U.S. crude was back in a bull market Tuesday as Turkey threatened to shut down Kurdish oil shipments while Trafigura Group and Citigroup Inc. added to warnings of a looming supply squeeze.
Futures were little changed in New York after closing more than 20 percent above their most recent low on Monday, a definition of a bull market.
Turkey can “close the valves” on oil exports from Kurdistan, Turkish President Recep Tayyip Erdogan said as the region in Iraq’s north voted in a referendum on independence. There’s a risk of a market squeeze emerging as early as 2018 because of weaker investment in exploration and development, Citigroup’s head of commodities research said.
Oil has gained more than 10 percent this month on forecasts for rising crude demand and as members of the Organization of Petroleum Exporting Countries continue to trim output to drain a global glut. The landlocked Kurdish enclave can ship as much as 700,000 barrels a day through the pipeline to the Turkish port of Ceyhan on the Mediterranean.
“That quantity of crude coming out of the supply chain would be fairly significant,” said David Lennox, an analyst at Fat Prophets in Sydney. “The price reaction might indicate that the supply situation is a little closer to balance. These types of geopolitical events tend to drag out, it could certainly help to keep prices higher for longer.”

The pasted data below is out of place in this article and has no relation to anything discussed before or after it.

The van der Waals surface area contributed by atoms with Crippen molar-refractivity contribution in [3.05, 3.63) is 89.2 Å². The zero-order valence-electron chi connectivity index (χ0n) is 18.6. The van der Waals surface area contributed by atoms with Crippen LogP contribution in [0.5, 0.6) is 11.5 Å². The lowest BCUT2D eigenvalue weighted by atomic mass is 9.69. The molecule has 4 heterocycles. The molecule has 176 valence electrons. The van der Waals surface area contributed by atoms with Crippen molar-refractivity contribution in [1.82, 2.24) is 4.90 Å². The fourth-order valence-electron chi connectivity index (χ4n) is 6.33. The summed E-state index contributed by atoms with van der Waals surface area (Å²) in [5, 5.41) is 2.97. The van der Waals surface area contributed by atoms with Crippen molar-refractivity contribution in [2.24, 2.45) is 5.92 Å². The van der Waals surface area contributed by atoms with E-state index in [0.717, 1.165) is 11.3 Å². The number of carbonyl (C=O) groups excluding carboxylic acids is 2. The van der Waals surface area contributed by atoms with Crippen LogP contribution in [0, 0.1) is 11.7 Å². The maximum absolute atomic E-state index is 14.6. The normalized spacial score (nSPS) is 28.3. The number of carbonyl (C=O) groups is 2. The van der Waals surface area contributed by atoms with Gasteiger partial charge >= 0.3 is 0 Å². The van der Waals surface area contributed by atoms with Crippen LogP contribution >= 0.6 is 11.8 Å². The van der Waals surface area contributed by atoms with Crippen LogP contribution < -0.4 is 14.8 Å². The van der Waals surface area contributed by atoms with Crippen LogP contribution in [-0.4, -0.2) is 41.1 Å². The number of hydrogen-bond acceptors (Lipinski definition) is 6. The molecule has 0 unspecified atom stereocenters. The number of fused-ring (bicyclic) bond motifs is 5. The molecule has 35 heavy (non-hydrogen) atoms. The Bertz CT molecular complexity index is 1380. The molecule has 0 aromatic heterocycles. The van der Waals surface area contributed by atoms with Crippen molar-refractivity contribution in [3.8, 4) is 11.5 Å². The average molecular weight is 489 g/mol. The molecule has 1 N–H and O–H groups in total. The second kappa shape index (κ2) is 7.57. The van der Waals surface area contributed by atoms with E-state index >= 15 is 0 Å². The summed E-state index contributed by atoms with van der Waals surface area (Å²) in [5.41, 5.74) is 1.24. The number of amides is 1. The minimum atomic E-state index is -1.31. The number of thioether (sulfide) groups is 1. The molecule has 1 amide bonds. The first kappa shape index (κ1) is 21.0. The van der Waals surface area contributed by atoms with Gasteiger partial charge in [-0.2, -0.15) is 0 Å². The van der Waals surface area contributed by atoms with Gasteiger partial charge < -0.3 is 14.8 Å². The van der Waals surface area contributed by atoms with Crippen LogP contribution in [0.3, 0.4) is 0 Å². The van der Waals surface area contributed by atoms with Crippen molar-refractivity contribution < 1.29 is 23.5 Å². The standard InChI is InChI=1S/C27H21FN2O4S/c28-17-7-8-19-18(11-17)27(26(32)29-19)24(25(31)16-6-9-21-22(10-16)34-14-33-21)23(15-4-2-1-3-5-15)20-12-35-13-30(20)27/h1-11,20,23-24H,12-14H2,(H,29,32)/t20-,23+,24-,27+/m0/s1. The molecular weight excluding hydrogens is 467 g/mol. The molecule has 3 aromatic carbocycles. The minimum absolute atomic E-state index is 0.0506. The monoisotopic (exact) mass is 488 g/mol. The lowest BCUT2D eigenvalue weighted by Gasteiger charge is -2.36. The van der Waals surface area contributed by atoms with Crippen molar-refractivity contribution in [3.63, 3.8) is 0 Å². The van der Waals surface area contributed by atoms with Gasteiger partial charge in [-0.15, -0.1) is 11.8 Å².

West Texas Intermediate for November delivery was at $52.18 a barrel on the New York Mercantile Exchange, down 4 cents at 2:55 p.m. in Hong Kong. Prices surged $1.56, or 3.1 percent, to $52.22 on Monday to the highest close since April 18. Total volume traded was 55 percent above the 100-day average.
Brent for November settlement was 11 cents higher at $59.13 a barrel on the London-based ICE Futures Europe exchange after rising as much as 0.8 percent earlier. Prices added $2.16 to $59.02 on Monday, the highest close since July 2015. The global benchmark traded at a premium of $6.92 to WTI.
Oil pumped at fields controlled by the Kurdish Regional Government and the central Iraqi government’s North Oil Co. was flowing normally through the export pipeline on Monday, according to two people familiar with the matter, who asked not to be identified because the information is confidential.
The crude market could face a shortage by 2019, Trafigura Group’s Co-Head of Group Market Risk Ben Luckock said at the at S&P Global Platts APPEC conference on Tuesday. Nine million barrels a day of oil production could be lost to well declines by 2019, according to the trader.
- The OPEC-led group needs to prolong cuts to reduce inventories to historically normal levels, according to Janet Kong, Eastern Hemisphere chief executive officer of integrated supply and trading at BP.
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